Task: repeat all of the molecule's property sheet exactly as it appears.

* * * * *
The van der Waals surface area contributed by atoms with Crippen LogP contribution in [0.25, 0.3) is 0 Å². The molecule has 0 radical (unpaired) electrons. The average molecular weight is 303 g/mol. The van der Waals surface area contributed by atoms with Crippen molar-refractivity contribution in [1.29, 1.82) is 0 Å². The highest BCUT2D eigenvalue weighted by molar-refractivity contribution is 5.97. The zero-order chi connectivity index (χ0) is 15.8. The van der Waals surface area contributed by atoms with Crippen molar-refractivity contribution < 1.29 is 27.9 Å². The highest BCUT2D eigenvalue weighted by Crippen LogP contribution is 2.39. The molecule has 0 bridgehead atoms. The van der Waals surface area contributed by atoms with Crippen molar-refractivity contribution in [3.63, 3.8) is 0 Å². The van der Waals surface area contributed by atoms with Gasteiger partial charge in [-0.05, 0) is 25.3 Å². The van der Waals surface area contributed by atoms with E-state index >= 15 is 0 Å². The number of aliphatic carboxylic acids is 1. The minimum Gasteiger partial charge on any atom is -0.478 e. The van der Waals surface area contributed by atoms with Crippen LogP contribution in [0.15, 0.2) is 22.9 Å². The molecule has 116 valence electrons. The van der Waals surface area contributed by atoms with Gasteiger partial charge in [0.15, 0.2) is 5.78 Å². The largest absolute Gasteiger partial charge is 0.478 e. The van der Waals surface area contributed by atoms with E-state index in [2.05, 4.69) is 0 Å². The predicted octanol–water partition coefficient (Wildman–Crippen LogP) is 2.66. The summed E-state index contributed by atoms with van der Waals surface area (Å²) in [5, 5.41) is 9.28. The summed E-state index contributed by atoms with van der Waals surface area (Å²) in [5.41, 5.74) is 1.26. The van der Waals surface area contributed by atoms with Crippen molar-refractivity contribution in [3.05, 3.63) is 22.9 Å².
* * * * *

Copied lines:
The van der Waals surface area contributed by atoms with Crippen LogP contribution in [0.25, 0.3) is 0 Å². The molecule has 0 radical (unpaired) electrons. The average molecular weight is 303 g/mol. The van der Waals surface area contributed by atoms with Crippen molar-refractivity contribution in [1.29, 1.82) is 0 Å². The highest BCUT2D eigenvalue weighted by molar-refractivity contribution is 5.97. The zero-order chi connectivity index (χ0) is 15.8. The van der Waals surface area contributed by atoms with Crippen molar-refractivity contribution < 1.29 is 27.9 Å². The highest BCUT2D eigenvalue weighted by Crippen LogP contribution is 2.39. The molecule has 0 bridgehead atoms. The van der Waals surface area contributed by atoms with Crippen molar-refractivity contribution in [3.63, 3.8) is 0 Å². The van der Waals surface area contributed by atoms with Gasteiger partial charge in [-0.05, 0) is 25.3 Å². The van der Waals surface area contributed by atoms with E-state index >= 15 is 0 Å². The number of aliphatic carboxylic acids is 1. The minimum Gasteiger partial charge on any atom is -0.478 e. The van der Waals surface area contributed by atoms with Crippen LogP contribution in [0.15, 0.2) is 22.9 Å². The molecule has 116 valence electrons. The van der Waals surface area contributed by atoms with Gasteiger partial charge in [0.15, 0.2) is 5.78 Å². The largest absolute Gasteiger partial charge is 0.478 e. The van der Waals surface area contributed by atoms with E-state index in [2.05, 4.69) is 0 Å². The predicted octanol–water partition coefficient (Wildman–Crippen LogP) is 2.66. The summed E-state index contributed by atoms with van der Waals surface area (Å²) in [5, 5.41) is 9.28. The summed E-state index contributed by atoms with van der Waals surface area (Å²) in [5.41, 5.74) is 1.26. The van der Waals surface area contributed by atoms with Crippen molar-refractivity contribution in [3.05, 3.63) is 22.9 Å².